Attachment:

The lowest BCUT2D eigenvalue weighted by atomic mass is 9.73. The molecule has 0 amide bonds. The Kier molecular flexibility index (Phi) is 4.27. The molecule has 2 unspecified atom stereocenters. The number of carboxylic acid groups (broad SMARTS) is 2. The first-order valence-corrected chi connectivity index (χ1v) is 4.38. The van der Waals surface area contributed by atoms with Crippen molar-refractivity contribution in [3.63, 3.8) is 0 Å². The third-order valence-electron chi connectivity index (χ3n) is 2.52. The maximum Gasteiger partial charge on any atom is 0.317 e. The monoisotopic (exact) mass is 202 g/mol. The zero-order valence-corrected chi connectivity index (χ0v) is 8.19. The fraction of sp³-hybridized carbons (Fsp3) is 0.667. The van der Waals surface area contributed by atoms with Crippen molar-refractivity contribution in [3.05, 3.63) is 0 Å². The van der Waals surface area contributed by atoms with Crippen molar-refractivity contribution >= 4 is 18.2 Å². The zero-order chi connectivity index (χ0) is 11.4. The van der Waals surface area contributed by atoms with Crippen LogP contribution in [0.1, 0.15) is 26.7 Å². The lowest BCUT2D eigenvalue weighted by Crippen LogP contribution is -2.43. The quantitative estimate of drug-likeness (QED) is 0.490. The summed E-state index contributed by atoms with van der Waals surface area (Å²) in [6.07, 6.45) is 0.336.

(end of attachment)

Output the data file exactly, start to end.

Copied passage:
The lowest BCUT2D eigenvalue weighted by atomic mass is 9.73. The molecule has 0 amide bonds. The Kier molecular flexibility index (Phi) is 4.27. The molecule has 2 unspecified atom stereocenters. The number of carboxylic acid groups (broad SMARTS) is 2. The first-order valence-corrected chi connectivity index (χ1v) is 4.38. The van der Waals surface area contributed by atoms with Crippen molar-refractivity contribution in [3.63, 3.8) is 0 Å². The third-order valence-electron chi connectivity index (χ3n) is 2.52. The maximum Gasteiger partial charge on any atom is 0.317 e. The monoisotopic (exact) mass is 202 g/mol. The zero-order valence-corrected chi connectivity index (χ0v) is 8.19. The fraction of sp³-hybridized carbons (Fsp3) is 0.667. The van der Waals surface area contributed by atoms with Crippen molar-refractivity contribution in [3.05, 3.63) is 0 Å². The van der Waals surface area contributed by atoms with Crippen molar-refractivity contribution >= 4 is 18.2 Å². The zero-order chi connectivity index (χ0) is 11.4. The van der Waals surface area contributed by atoms with Crippen LogP contribution in [0.1, 0.15) is 26.7 Å². The lowest BCUT2D eigenvalue weighted by Crippen LogP contribution is -2.43. The quantitative estimate of drug-likeness (QED) is 0.490. The summed E-state index contributed by atoms with van der Waals surface area (Å²) in [6.07, 6.45) is 0.336.